Archive for March, 2013

Failure and Success

Well, in one sense, I have failed.  Caleb had finally reached the point where if the CES was complete, he could use it.  And it wasn’t there.  I thought I had more time before he got to this point, but I guess he’s growing up too fast.  He was able to play Excitebike, Fisher Price Firehouse Rescue, and even a little bit of Super Mario Bros., but I would have to close the game and load up the next one every time he wanted to switch.

But, this sparked a mad rush of many late nights of coding and lost sleep working on the core CES software, but I’m proud to say, I have succeeded and it is now in a state usable by Caleb!  Here’s a screenshot of the main screen:

CES First Screenshot

The CES acquires all the joysticks in the system, so Caleb can use the NES gamepad to navigate and choose a game.  Once a game is selected, it releases all the joysticks and then launches the emulator for that game, in full screen mode.  A background service then sits and waits for the emulator executable to exit, at which point it returns to this main screen and re-acquires all the joysticks.

But Caleb also needed to be able to switch games.  I originally planned to use the Reset button on the front of the NES to exit a game.  But because the computer is not fully built yet, and Caleb might press the Power button instead at this age, I bought a simple push button and connected it instead with a long cord coming out by the front of the TV.  What did I connect it to?  Why, another Teensy of course! This teensy will sit inside the computer and connect to all the buttons on the NES case (the Reset, plus more I plan to add for things live saving and loading game state).  This Teensy is not a joystick, but rather a standard keyboard.  When the button is pushed, the Teesny sends a Control-Alt-Shift-R keypress like any other keyboard, and my software watches for this and automatically closes the running application (emulator).  So Caleb can choose a game, play it, and push the button to close it and pick another game all by himself now.

I had to add one more thing to this version.  Caleb has been playing flash games on Nick Jr.’s website recently.  But this we also had to load for him, scroll the page down to see the game, etc. So I decided to add the functionality to the CES.  It’s not much different from an emulator – an executable is launched with the game as the parameter, or in this case a website.  So I have it launch Firefox in fullscreen mode to the flash application, and it works beautifully.  The ‘Reset’ button closes it too.

There’s just one more thing left.  The flash games use a keyboard and mouse to play.  So I wrote a special background service that runs when a flash game is launched.  It reads input from the joystick (NES Gamepad with Teensy), and translates the up/down/left/right into the arrow keys on the keyboard, and it translates the button presses into the space bar.  Fortunately, all the games on Nick Jr. use the spacebar as their button.  Pressing the select button on the NES Gamepad switches it into mouse mode, so he can play mouse games too!  The arrow buttons on the gamepad move the mouse cursor, and the A button does a mouse click.  With some help and practice, Caleb has been able to understand how to switch in and out of mouse mode.  That’s pretty good for a 2 1/2 year old!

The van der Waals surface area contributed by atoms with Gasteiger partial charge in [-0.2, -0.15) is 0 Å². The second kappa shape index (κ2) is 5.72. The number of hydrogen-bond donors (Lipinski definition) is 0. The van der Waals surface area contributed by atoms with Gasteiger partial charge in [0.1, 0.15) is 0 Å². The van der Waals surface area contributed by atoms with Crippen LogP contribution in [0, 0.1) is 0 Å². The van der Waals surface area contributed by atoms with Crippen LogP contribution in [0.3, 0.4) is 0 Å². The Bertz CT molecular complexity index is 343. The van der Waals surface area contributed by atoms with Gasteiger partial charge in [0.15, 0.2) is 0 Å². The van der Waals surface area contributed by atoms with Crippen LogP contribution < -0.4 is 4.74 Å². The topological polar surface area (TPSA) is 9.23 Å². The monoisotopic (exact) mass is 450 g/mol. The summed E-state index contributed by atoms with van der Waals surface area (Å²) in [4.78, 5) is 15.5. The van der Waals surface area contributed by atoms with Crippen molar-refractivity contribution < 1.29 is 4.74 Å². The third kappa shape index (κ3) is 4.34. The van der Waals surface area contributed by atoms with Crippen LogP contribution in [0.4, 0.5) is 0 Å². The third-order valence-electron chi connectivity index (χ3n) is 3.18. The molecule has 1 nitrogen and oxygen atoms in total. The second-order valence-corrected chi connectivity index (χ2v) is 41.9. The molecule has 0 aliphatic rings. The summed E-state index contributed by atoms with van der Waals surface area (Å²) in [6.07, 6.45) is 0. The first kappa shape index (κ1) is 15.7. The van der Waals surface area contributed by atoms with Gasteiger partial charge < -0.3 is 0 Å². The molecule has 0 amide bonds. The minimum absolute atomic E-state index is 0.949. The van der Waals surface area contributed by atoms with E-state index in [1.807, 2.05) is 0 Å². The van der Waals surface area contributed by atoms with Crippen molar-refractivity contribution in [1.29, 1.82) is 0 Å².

So, the bottom line is, we can now just turn the application on, give Caleb the gamepad, and he can play and switch between whichever of his games he wants without our help.  The biggest problem now is keeping his daily ‘TV Time’ under his 2 hour limit 🙂

Gamepad Teensy Code

I finished the Teensy gamepad code I’ll be using for the gamepads back in January.  The base code allows me to very easily configure the number of buttons, the name it shows up as in Windows, and a serial number.

I have made this code available as Open Source for anyone interested at

In other news, I’ve successfully written a small library that allows me to find out what USB device is attached to a specific USB port on the computer.  I have a small 4 port USB hub that will be inside the computer and plugged directly into the motherboard, and the 4 ports will be on the front of the NES case where the original NES controllers would plug in.  I search all USB devices on the system for this specific hub, which I find by the manufacturer and product IDs.  I can then tell what is plugged into each of the 4 ports on the hub.

Using this information, I will be able to show at the bottom of the main CES screen what controllers are plugged in, and also show which will be player 1, 2, etc. whenever a specific game is selected, as well as which controllers are disabled because they don’t have enough buttons.  This way, it will work similar to the original Nintendo, where the player number was determined by what spot the controller was plugged into.

I built one NES controller with the Teensy inside, and it just barely fits and works well.  I also got some SNES controllers off of ebay, and they are thicker, so there will be too much room.  I’ll have to glue the Teensy down so it doesn’t rattle around inside.

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